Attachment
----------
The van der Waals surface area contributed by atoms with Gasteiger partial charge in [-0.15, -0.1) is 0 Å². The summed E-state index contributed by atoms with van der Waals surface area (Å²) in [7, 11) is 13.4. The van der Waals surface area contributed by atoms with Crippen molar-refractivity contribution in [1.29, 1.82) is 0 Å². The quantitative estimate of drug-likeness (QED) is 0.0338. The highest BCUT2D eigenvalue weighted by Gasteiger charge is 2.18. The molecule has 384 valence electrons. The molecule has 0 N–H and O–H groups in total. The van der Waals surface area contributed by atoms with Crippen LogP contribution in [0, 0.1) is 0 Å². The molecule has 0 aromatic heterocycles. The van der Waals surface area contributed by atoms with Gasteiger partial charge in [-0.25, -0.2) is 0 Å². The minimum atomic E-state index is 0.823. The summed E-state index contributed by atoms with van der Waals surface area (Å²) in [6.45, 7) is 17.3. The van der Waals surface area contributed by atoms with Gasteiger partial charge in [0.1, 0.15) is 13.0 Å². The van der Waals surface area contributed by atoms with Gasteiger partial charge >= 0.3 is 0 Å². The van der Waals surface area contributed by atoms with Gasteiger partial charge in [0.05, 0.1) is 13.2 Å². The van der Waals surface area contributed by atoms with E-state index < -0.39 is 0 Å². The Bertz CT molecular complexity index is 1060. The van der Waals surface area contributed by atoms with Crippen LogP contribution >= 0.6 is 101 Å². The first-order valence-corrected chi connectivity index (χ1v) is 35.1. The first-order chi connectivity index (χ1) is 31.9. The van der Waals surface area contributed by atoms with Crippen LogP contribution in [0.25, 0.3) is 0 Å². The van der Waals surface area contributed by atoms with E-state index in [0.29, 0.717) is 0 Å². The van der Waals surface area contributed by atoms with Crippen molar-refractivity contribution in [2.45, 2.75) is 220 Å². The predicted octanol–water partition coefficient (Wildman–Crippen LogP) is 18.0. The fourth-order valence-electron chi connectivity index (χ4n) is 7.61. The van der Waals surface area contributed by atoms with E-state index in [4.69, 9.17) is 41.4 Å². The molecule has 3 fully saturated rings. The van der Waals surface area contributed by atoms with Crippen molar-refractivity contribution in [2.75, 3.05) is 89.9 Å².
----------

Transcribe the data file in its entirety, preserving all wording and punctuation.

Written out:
The van der Waals surface area contributed by atoms with Gasteiger partial charge in [-0.15, -0.1) is 0 Å². The summed E-state index contributed by atoms with van der Waals surface area (Å²) in [7, 11) is 13.4. The van der Waals surface area contributed by atoms with Crippen molar-refractivity contribution in [1.29, 1.82) is 0 Å². The quantitative estimate of drug-likeness (QED) is 0.0338. The highest BCUT2D eigenvalue weighted by Gasteiger charge is 2.18. The molecule has 384 valence electrons. The molecule has 0 N–H and O–H groups in total. The van der Waals surface area contributed by atoms with Crippen LogP contribution in [0, 0.1) is 0 Å². The molecule has 0 aromatic heterocycles. The van der Waals surface area contributed by atoms with Gasteiger partial charge in [-0.25, -0.2) is 0 Å². The minimum atomic E-state index is 0.823. The summed E-state index contributed by atoms with van der Waals surface area (Å²) in [6.45, 7) is 17.3. The van der Waals surface area contributed by atoms with Gasteiger partial charge in [0.1, 0.15) is 13.0 Å². The van der Waals surface area contributed by atoms with Gasteiger partial charge >= 0.3 is 0 Å². The van der Waals surface area contributed by atoms with Gasteiger partial charge in [0.05, 0.1) is 13.2 Å². The van der Waals surface area contributed by atoms with E-state index < -0.39 is 0 Å². The Bertz CT molecular complexity index is 1060. The van der Waals surface area contributed by atoms with Crippen LogP contribution >= 0.6 is 101 Å². The first-order valence-corrected chi connectivity index (χ1v) is 35.1. The first-order chi connectivity index (χ1) is 31.9. The van der Waals surface area contributed by atoms with Crippen LogP contribution in [0.25, 0.3) is 0 Å². The van der Waals surface area contributed by atoms with E-state index in [0.29, 0.717) is 0 Å². The van der Waals surface area contributed by atoms with Crippen molar-refractivity contribution in [2.45, 2.75) is 220 Å². The predicted octanol–water partition coefficient (Wildman–Crippen LogP) is 18.0. The fourth-order valence-electron chi connectivity index (χ4n) is 7.61. The van der Waals surface area contributed by atoms with E-state index in [4.69, 9.17) is 41.4 Å². The molecule has 3 fully saturated rings. The van der Waals surface area contributed by atoms with Crippen molar-refractivity contribution in [2.75, 3.05) is 89.9 Å².